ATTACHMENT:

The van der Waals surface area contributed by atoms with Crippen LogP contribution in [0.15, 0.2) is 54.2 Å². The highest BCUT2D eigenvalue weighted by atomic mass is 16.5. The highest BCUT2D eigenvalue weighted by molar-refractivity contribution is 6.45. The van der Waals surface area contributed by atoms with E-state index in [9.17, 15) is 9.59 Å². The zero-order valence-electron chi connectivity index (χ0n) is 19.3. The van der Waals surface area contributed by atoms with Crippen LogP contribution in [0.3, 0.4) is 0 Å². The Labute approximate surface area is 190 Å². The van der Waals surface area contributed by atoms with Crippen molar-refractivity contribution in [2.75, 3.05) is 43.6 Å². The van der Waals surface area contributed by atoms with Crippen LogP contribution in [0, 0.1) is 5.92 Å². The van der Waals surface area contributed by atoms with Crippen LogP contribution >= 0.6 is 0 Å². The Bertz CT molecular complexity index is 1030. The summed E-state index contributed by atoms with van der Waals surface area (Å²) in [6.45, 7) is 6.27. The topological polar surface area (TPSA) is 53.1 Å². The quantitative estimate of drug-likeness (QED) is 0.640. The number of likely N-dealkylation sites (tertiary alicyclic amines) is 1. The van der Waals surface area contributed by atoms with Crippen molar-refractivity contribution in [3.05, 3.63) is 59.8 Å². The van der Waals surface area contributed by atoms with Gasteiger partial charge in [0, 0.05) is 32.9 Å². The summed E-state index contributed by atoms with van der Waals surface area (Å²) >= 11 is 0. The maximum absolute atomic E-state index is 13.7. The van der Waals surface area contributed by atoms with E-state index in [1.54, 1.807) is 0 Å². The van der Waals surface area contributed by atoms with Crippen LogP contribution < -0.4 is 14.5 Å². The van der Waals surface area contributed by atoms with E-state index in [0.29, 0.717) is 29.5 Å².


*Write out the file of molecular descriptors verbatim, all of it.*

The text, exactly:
The van der Waals surface area contributed by atoms with Crippen LogP contribution in [0.15, 0.2) is 54.2 Å². The highest BCUT2D eigenvalue weighted by atomic mass is 16.5. The highest BCUT2D eigenvalue weighted by molar-refractivity contribution is 6.45. The van der Waals surface area contributed by atoms with E-state index in [9.17, 15) is 9.59 Å². The zero-order valence-electron chi connectivity index (χ0n) is 19.3. The van der Waals surface area contributed by atoms with Crippen LogP contribution in [0.3, 0.4) is 0 Å². The Labute approximate surface area is 190 Å². The van der Waals surface area contributed by atoms with Crippen molar-refractivity contribution in [2.75, 3.05) is 43.6 Å². The van der Waals surface area contributed by atoms with Crippen LogP contribution in [0, 0.1) is 5.92 Å². The van der Waals surface area contributed by atoms with Crippen LogP contribution >= 0.6 is 0 Å². The Bertz CT molecular complexity index is 1030. The summed E-state index contributed by atoms with van der Waals surface area (Å²) in [6.45, 7) is 6.27. The topological polar surface area (TPSA) is 53.1 Å². The quantitative estimate of drug-likeness (QED) is 0.640. The number of likely N-dealkylation sites (tertiary alicyclic amines) is 1. The van der Waals surface area contributed by atoms with Crippen molar-refractivity contribution in [3.05, 3.63) is 59.8 Å². The van der Waals surface area contributed by atoms with Gasteiger partial charge in [0, 0.05) is 32.9 Å². The summed E-state index contributed by atoms with van der Waals surface area (Å²) >= 11 is 0. The maximum absolute atomic E-state index is 13.7. The van der Waals surface area contributed by atoms with E-state index in [1.54, 1.807) is 0 Å². The van der Waals surface area contributed by atoms with Crippen LogP contribution < -0.4 is 14.5 Å². The van der Waals surface area contributed by atoms with E-state index in [0.29, 0.717) is 29.5 Å².